With his first play, The Zoo Story, Edward Albee must have realized he had done something not just good, but extraordinary.  That first effort came forth, not as an experiment, not as a tentative piece, but fully perfected as a new kind of play written in a new kind of language for a new kind of theatre. That was over forty years ago.  But American audiences would have to wait for our critics to recognize what would become the major landmark of our American contemporary theater.

Albee continued to write plays about the American experience as a compelling open-ended search for certainty. Like Pirandello, he lures us into familiar settings to shock us out of complacency with the unexpected.  He has restructured the American stage in the same way that Pirandello gave Europe a new stage at a time when realism and the well-made play, with its predictable structure and characters, seemed to have found a permanent audience.

But times were changing, had changed.  The First World War had begun to raise existential questions that invited probing, that replaced objective with subjective correlatives.  Pirandello's theater had restructured the dramatic experience along those lines.  And, in his own independent awareness of the microcosm each of us has to explore for himself or herself, each new day, in order to find definition in our many-faceted roles in life, Albee redesigned the American stage as an ongoing journey of discovery. Like Pirandello, he invites us across the solid threshold of familiar realism into the unmapped territory of the self. The process, like Pirandello's is a dialectic of inverted logic, paradoxical spiraling to new intuitions.  It is a structure built  in Albee's case  on echoes, resonances, reverberations, rather than direct statement.  In forcing us to adjust to this new language, Albee, like Pirandello, has led us to a new awareness of what must always be the center of human consciousness: the search for personal identity.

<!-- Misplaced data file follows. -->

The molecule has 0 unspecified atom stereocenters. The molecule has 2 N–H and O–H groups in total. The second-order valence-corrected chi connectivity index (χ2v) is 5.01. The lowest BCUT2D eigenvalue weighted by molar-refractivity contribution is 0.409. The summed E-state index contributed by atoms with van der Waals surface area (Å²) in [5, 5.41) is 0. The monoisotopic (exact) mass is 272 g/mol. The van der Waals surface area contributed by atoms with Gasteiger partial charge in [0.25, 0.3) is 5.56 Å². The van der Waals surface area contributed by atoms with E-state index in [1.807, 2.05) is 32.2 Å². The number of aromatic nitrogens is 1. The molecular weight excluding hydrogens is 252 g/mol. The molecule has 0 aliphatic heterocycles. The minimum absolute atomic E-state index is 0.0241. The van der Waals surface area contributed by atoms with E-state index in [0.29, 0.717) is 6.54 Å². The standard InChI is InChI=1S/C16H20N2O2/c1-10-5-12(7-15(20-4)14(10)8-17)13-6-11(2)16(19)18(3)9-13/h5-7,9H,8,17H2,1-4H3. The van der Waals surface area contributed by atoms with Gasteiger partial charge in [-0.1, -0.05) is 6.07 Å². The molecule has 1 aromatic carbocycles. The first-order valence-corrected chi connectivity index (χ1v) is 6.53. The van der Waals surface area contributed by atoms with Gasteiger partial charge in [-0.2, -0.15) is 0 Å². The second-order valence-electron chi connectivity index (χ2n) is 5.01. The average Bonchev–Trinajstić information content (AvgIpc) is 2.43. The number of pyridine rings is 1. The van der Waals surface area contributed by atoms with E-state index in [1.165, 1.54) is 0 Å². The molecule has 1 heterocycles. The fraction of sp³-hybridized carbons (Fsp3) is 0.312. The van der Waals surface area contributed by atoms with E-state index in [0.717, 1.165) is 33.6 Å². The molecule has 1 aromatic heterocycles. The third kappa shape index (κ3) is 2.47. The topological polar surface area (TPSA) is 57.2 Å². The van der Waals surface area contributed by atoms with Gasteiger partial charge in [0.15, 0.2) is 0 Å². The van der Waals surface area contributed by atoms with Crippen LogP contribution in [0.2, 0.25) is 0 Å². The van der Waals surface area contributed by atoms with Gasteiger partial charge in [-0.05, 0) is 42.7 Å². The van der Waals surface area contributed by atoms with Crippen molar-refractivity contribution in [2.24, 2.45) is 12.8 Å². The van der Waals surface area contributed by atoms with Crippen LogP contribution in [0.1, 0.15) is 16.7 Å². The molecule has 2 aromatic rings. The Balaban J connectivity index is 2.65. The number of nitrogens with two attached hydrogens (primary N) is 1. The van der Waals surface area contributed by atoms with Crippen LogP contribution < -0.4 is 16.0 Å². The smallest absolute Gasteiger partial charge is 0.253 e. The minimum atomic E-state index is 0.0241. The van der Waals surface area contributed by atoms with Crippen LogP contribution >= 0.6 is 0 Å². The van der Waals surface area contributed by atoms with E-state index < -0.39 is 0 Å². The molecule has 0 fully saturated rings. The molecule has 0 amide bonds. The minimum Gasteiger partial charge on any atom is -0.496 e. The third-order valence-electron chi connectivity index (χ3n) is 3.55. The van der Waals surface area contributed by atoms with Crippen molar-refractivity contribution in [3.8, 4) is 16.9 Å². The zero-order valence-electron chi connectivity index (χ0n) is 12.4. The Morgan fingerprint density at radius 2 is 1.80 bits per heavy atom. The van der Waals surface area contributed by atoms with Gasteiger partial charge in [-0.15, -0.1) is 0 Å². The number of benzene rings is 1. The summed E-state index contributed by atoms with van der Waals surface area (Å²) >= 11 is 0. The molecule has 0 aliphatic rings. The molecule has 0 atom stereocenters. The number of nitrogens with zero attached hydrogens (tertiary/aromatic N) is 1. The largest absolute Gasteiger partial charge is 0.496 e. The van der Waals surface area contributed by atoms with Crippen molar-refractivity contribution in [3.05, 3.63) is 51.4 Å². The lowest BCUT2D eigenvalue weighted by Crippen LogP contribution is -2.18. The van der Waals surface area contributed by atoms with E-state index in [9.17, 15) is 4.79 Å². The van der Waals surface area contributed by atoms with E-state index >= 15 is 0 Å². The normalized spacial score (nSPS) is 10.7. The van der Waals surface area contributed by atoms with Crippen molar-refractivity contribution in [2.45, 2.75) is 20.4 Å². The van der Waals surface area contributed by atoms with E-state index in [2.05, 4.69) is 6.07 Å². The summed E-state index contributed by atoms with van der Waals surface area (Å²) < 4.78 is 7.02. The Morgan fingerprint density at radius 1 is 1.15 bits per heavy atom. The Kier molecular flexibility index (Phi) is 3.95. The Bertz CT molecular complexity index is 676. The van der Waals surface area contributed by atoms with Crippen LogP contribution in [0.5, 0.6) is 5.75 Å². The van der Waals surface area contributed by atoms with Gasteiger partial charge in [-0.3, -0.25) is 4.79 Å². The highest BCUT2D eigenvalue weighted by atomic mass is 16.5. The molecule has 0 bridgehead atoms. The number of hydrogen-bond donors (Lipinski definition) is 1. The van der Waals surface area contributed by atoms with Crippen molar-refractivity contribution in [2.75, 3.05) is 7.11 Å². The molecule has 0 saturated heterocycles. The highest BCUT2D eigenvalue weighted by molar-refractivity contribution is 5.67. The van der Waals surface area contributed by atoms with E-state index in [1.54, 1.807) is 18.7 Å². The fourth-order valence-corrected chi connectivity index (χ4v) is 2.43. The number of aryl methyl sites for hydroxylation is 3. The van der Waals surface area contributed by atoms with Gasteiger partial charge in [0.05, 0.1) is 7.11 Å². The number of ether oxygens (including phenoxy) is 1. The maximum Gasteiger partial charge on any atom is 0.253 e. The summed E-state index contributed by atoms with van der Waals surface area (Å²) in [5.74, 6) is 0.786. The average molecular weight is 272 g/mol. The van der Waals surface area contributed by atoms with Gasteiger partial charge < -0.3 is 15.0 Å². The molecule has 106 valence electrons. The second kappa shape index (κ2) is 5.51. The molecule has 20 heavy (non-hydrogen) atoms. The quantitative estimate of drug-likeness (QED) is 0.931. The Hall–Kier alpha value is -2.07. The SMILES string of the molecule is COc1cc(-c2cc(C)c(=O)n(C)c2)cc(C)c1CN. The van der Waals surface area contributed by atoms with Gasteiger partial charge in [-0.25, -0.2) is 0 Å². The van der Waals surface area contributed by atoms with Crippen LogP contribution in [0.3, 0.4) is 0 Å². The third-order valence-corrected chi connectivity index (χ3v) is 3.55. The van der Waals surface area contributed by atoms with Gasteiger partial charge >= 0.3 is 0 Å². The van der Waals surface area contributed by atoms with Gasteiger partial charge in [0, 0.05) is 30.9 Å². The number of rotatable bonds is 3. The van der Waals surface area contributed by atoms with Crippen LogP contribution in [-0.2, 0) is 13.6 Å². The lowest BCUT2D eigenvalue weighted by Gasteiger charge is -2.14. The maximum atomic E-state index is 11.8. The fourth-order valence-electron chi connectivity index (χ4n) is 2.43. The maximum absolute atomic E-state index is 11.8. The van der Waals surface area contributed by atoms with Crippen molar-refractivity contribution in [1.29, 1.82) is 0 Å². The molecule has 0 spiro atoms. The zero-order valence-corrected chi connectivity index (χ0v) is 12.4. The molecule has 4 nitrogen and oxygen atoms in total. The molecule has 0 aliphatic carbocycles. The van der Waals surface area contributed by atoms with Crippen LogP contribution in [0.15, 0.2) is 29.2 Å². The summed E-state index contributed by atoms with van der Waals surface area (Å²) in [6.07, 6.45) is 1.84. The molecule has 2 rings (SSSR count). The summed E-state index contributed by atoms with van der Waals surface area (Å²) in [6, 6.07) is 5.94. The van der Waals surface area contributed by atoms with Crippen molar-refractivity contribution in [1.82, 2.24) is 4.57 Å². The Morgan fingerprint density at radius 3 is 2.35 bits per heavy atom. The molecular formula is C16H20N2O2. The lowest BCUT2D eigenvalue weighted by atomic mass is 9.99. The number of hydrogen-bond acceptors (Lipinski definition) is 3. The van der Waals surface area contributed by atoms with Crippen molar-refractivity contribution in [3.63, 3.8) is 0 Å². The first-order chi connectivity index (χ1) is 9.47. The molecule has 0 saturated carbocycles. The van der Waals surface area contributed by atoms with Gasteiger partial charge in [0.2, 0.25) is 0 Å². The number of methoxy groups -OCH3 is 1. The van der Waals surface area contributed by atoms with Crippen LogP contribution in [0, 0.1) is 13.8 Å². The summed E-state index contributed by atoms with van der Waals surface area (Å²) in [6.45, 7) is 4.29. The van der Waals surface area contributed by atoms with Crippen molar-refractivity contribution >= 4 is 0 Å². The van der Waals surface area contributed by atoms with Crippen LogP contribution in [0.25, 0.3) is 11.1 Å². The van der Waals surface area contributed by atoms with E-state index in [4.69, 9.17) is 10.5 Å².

In these terms, Albee's plays rate high in what T.S. Eliot tells us is the "test" of greatness in new works of art: a combination of strong local color and unintentional universality.

Who's Afraid of Virginia Woolf?, A Delicate Balance, The Zoo Story, Tiny Alice, Seascape, The Man Who Had Three Arms, all depict familiar settings transformed imperceptibly into disconcerting, at times metaphysical questions.  If we lose our bearings here and there, it is only because we are not accustomed to being jolted into awareness.  But art does that if it's any good.  In an age that has long since accepted painters like Picasso and Paul Klee, composers like Stravinsky, architects like Frank Lloyd Wright, American drama critics and audiences lag far behind.

Back in the late 40's, drama critic John Glassner had the guts to say that our American theater was in a state of "protracted adolescence" and could only be described as :provincial."  Things have not really changed much, since then.  We are still far behind with respect to European theater, where playwrights like Pirandello, Sartre, Beckett, Ionesco, Giraudoux, Dario Fo and many others have forged their way into existing tradition.

Our theater has yet to reach that point.  Albee is still a difficult subject for a number of critics, audiences and drama teachers. Some plays have found their way into drama syllabi, but if discussed at all, they are often given token treatment as unsettling departures from the Aristotelian categories used in teaching drama.

Still, we've come a long way from the first production of The Zoo Story! With each play, Albee has surprised us anew, maintaining throughout, his integral vision of the stage as process and product.
                                                    (ANNE PAOLUCCI)